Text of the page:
New IS child army

CHILD CAMPS: The Islamic State (IS) has several training camps designated for child soldiers. The extremist organization is now building an army of children.

TRAINING CAMPS: The Islamic State (IS) has established several training camps designated for child soldiers recruited in Syria and Iraq. The extremist organization is now building an army of children. PHOTO: IS propaganda video.

The Islamic State (IS) is reportedly building an army of 11- to 16-year-olds, under the command of a French 15-year-old, sources tell HSI. The extremist group may be considering deploying the child army to the battleground, in order to make it harder for the US to carry out air strikes.

Kjetil Stormark  /Twitter: @kjetilstormark /Email:

Senior leadership of the Islamic State (IS) was quick to make recruiting children for propaganda and military purposes a high priority. Many children are believed to have been recruited by the extremist group to spy on residents of cities and villages under IS control, in some cases leading to capture, torture and even killings, a variety of sources told HSI. Sources in Syria spoke on the condition of anonymity, due to fear of reprisals from the IS.

New phase

In late 2013, IS established a project called Ashbal al-Zarqawi – which means “The Small Lions of al-Zarqawi” (named after IS founder Abu Musab al-Zarqawi), which led to an increase in the training and organization of child soldiers, Hate Speech International (HSI) sources and news reports say. IS has released several video recordings displaying the child soldiers of the organization (see below for an example).

Sources in Raqqa, close to IS fighters involved in the training of children, have told Hate Speech International that the Islamic State now has moved this project into a new phase, with plans for a child army of 11 to 16 year olds.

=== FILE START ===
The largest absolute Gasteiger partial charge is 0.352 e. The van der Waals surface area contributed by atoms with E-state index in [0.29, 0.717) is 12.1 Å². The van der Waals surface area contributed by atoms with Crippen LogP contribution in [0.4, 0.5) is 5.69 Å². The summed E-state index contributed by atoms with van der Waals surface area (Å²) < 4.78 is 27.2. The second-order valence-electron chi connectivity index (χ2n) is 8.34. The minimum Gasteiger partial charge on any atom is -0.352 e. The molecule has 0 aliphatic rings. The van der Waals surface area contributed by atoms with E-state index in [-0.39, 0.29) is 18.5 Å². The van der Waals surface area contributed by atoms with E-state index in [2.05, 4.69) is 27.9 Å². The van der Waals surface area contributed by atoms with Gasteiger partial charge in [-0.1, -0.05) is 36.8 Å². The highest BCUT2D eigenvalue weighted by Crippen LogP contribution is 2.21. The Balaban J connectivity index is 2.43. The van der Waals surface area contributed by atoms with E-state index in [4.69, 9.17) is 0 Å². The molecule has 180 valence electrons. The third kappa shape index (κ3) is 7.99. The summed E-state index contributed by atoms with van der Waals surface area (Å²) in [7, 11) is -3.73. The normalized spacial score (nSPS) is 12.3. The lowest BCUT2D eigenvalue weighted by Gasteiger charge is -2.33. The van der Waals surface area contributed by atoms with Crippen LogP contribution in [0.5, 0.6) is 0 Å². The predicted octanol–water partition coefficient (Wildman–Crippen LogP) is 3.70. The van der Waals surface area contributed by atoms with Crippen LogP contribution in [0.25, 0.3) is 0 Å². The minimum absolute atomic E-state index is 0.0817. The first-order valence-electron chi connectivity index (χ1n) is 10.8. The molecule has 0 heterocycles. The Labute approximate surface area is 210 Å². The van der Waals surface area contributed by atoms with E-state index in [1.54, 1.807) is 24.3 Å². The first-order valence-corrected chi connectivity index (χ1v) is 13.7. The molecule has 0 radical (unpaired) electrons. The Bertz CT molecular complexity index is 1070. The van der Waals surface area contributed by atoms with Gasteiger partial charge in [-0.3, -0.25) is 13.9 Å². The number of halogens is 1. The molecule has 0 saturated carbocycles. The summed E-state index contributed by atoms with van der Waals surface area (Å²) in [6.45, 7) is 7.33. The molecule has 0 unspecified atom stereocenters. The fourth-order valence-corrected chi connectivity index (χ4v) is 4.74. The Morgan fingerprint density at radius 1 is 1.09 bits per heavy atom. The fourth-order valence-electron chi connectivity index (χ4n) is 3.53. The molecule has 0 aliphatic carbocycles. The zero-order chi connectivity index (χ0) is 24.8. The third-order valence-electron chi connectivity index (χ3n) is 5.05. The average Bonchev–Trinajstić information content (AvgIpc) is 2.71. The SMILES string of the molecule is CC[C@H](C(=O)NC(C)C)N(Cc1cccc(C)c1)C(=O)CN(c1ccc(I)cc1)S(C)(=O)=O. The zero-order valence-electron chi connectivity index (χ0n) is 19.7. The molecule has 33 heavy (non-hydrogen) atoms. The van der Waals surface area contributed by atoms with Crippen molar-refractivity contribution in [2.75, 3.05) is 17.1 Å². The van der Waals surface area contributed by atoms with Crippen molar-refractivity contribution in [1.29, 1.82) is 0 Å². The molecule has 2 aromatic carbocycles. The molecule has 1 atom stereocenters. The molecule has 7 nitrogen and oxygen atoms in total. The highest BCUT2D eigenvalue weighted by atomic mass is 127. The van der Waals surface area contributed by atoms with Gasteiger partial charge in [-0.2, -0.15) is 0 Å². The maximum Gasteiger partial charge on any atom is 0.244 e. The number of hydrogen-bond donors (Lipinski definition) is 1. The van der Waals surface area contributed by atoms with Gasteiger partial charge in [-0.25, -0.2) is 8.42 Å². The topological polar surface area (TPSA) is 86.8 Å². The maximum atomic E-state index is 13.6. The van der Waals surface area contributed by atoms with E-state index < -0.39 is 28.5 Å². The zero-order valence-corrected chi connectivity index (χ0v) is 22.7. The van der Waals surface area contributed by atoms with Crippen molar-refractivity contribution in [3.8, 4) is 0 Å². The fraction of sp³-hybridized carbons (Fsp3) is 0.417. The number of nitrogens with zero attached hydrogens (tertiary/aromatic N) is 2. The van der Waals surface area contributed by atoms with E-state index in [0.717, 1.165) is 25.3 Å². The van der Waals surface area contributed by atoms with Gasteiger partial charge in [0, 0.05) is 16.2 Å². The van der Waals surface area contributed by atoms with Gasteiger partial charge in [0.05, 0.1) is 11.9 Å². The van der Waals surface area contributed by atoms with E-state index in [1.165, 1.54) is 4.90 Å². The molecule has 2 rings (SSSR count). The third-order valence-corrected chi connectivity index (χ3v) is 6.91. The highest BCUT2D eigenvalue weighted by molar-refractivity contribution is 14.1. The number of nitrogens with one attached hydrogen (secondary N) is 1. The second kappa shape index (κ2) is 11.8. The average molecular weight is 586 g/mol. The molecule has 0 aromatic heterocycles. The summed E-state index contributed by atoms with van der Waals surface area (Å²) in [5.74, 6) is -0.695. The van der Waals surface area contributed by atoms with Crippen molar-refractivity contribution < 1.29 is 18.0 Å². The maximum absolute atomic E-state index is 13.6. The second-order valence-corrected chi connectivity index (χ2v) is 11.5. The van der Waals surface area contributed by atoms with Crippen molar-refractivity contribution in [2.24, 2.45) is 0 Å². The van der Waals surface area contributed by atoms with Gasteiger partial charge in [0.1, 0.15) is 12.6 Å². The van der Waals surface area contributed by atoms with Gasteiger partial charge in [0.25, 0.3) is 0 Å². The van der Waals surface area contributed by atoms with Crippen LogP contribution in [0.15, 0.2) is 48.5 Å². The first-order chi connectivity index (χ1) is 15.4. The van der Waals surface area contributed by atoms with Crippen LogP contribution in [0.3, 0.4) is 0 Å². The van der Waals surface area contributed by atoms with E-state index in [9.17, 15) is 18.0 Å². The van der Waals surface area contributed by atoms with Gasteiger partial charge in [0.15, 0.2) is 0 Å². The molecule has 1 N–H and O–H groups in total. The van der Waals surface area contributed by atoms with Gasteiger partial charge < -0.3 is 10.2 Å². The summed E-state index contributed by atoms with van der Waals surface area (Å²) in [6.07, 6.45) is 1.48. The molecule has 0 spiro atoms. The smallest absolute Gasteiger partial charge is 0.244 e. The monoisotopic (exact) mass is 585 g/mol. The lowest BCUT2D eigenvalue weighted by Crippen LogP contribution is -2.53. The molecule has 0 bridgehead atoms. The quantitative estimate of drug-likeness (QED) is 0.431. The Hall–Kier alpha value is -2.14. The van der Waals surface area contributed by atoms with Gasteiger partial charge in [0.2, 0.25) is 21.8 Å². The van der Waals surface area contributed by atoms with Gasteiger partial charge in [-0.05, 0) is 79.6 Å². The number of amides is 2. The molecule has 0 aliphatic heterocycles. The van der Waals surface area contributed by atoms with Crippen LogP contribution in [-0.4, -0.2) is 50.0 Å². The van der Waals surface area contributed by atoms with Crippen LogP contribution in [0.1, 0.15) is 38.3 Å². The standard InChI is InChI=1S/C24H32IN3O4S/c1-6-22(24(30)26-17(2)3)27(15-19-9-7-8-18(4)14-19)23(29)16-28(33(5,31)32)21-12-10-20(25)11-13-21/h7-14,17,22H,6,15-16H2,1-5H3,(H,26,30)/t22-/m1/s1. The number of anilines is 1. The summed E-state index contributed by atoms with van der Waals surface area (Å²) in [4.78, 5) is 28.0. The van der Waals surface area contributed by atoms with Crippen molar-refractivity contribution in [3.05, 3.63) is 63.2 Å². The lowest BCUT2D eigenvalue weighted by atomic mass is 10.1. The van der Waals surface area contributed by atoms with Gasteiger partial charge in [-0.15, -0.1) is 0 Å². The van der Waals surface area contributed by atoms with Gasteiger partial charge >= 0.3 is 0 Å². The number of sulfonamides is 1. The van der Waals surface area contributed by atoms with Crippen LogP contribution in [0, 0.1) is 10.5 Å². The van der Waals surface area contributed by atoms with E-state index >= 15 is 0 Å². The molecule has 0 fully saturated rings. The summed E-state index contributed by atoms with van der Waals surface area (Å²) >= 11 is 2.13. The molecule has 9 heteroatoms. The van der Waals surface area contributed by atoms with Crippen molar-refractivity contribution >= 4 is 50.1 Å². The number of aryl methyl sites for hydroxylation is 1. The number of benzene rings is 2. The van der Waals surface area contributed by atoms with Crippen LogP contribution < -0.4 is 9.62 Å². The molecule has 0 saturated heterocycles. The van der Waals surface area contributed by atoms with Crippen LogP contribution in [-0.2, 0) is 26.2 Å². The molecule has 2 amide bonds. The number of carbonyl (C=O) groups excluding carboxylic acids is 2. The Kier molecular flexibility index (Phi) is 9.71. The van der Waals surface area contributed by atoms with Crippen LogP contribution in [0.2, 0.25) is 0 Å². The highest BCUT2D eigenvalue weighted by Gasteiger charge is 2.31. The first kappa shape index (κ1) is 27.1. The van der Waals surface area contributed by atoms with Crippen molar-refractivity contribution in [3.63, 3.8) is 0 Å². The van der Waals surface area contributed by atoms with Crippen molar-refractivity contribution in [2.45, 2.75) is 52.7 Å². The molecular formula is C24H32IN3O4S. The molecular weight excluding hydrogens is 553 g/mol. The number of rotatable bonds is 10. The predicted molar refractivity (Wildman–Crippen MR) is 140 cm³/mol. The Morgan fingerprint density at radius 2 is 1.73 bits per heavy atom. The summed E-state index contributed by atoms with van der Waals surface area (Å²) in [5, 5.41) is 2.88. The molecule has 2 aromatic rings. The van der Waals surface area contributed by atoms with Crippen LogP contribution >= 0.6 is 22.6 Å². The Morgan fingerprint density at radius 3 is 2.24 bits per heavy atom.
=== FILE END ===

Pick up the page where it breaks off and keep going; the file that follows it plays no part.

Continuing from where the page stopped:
A French 15-year-old is believed to have been appointed commander for the child soldiers, although HSI sources in Syria were unable to confirm his identity or give an estimate of the expected size of the child army.

Any child army, of any size, would constitute a serious violation of international law and the UN Children’s Convention.


At first, the IS seldom recruited children under age 14 for combat. However, sources in Syria say the terror group’s ranks have been depleted by U.S.-led air strikes and desertions in recent weeks. Some foreign IS fighters have been caught attempting to flee Syria, and were executed as an example.

Sources in Syria tell HSI that the IS may be considering deploying the child army to the besieged town of Kobani on the Syrian-Turkish border, or other areas where the organization is under heavy attacks. This could be part of a strategy to make it harder for the US and allied countries to launch air strikes, because of the risk of killing children. Child soldiers have already been sent to Kobani – or Ayn Al-Arab in Arabic – and, as reported earlier by HSI, at least one child soldier has committed suicide on the battlefield due to mental stress. On October 8, HSI reported that more than 30 children had been killed in the battle for Kobani in just four days.

Read more: Child warriors in Kobani

Many schools in Raqqa city and the towns of Alhab, Ezaz and Jerablous have been used as military training camps for children, with some children carrying out executions and torture, local sources told HSI on the condition of anonymity.


Sources in Syria have identified two IS jihadists responsible for coordinating much of the IS work to recruit children.

One is a 24-year-old who has an ailment that makes him look like a child and who is in charge of the child recruitment in Raqqa, one source told HSI.

The other is a 19-year-old from the town of Ezaz near Aleppo. He worked in a local pharmacy until mid-2013, when he became one of the security leaders of IS in Ezaz. Former prisoners of IS claim that he advanced in the ranks by participating in repeated torture of prisoners.


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Kjetil Stormark

About Kjetil Stormark

Kjetil Stormark is the executive director and editor-in-chief of Hate Speech International. Stormark is an experienced and award-winning editor, reporter and author specializing in investigative journalism and documentary projects. He has done extensive reporting on terrorism, extremism, defense and security matters as well as the intelligence community for more than 20 years. He is also a former PR consultant and press counsellor at the Norwegian mission to the UN in New York in 2001-2002, when Norway was a member of the Security Council. Twitter: @kjetilstormark
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